About the photography

The Photograph Explained: Frozen Pencil Pine Branchlet, Walls of Jerusalem National Park

This article originally appeared on The Large Format Blog as part of the "The Photograph Explained" series in 2015
Like many large format photographers, I love detail and the ability large format has to record fine details as part of the wider landscape. In the case of my own photography, it is often these details that have produced the most evocative and personal images of an area I visit.

The Pencil Pine Branchlet is one of a series of macro and closeup images from a trip to the Walls of Jerusalem, part of Tasmania's Central Plateau, in early September 2014. When we initially planned the trip we were hopeful of at least some snow cover. However, an exceptional spell of fine weather throughout August and on into September meant there was scarcely a snowflake left on the whole of the Central Plateau. Bright, cloudless days cast deep shadows, too harsh and with too much contrast for wider landscape shots, while the lack of cloud offered little for photography at sunrise and sunset. The clear nights were still very cold and every morning we were greeted by heavy frost and delicate sheets of ice across many of the tarns and pools which provided alternative subjects to photograph.

This image was taken mid-afternoon amongst a breathtaking stand of mature Pencil Pines (Athrotaxis cupressoides) below Zion Hill where the heavy shade had preserved the remains of the previous nights freeze. Most of the ice was very thin and clear but texture of this particular piece caught my eye. The ice had also begun to melt from around the pencil pine branchlet resulting in a silvery outline.

Having found a potential subject was one thing, photographing it was another all together. The ground around the branchlet was quite soft and every time I moved there was a danger the thin ice might crack. Slow and cautious movements were the order of the day. I spent over half an hour just positioning the tripod and camera, making sure they weren't casting a shadow or being reflected in the ice. I wanted to fill the frame with the Pencil Pine branchlet as much as possible but also balance that with the blueish patterned ice. Even though the ice itself was flat, the limited depth of field presented a a real challenge to get all the branchlet in focus. As so often happens in these situations it was a compromise, with the section closest to lens just beyond the limit of sharp focus. By the time I felt I was ready to expose some film and pulled my head from my dark cloth, I was alarmed to see the edge of the shadow had moved very close to my composition and the ice was beginning to melt visibly. There certainly wasn't time for undue delay.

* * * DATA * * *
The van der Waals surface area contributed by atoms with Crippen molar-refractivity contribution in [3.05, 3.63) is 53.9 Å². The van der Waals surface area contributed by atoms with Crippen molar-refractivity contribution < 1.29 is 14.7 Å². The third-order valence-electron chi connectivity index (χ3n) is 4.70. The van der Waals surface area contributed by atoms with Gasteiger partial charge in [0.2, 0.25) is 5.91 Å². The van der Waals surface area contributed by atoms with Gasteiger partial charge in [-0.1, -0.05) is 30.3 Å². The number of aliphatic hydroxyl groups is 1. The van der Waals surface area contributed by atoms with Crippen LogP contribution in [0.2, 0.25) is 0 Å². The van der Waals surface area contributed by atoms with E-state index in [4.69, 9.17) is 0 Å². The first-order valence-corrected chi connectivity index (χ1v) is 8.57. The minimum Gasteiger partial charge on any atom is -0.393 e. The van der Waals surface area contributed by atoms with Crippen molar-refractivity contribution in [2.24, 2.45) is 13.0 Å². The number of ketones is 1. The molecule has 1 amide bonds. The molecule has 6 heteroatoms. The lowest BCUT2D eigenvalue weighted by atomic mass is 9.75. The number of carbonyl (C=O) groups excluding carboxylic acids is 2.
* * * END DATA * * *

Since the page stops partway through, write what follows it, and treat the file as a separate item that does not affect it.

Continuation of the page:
Often if I photograph in open shade I'll use an 81b or similar filter, particularly if a long exposure is the order of the day. In this case though I really wanted to preserve the contrast of the blue of the ice with the reddish brown Pencil Pine Branchlet so I decided not use any filtration. Film-wise, I was carrying a selection from my ever diminishing stash of Fujichrome Velvia RVP 50 and Provia RDP 100 quickloads, my standards for colour work. With the long exposure and the potential for reciprocity failure, I chose Provia which I find gives better colour accuracy in these situations. I made two exposures of 15 seconds with an aperture of f45. The camera used was a Linhof Technikardan 45 and the lens a Schneider Makro Symmar 120mm.

Shortly after second sheet of film was exposed, the sun finally hit the ice and by the time time I had packed the camera and tripod up, my subject was resting in a shallow pool of water.

At the time I was hopeful of a good photograph but there is always uncertainty; “Was the composition balanced? Did I get the focus right? Had I metered and calculated the bellows compensation correctly?” Shooting film can bring either elation or despair when the film is finally developed.

Thankfully when I picked up the transparencies from the lab, the image, while not without flaws, exceeded my expectation. A photograph such as this was furthest from my mind before our trip to the Walls of Jerusalem but in retrospect, for me, the Pencil Pine Branchlet really does capture the essence both time and place.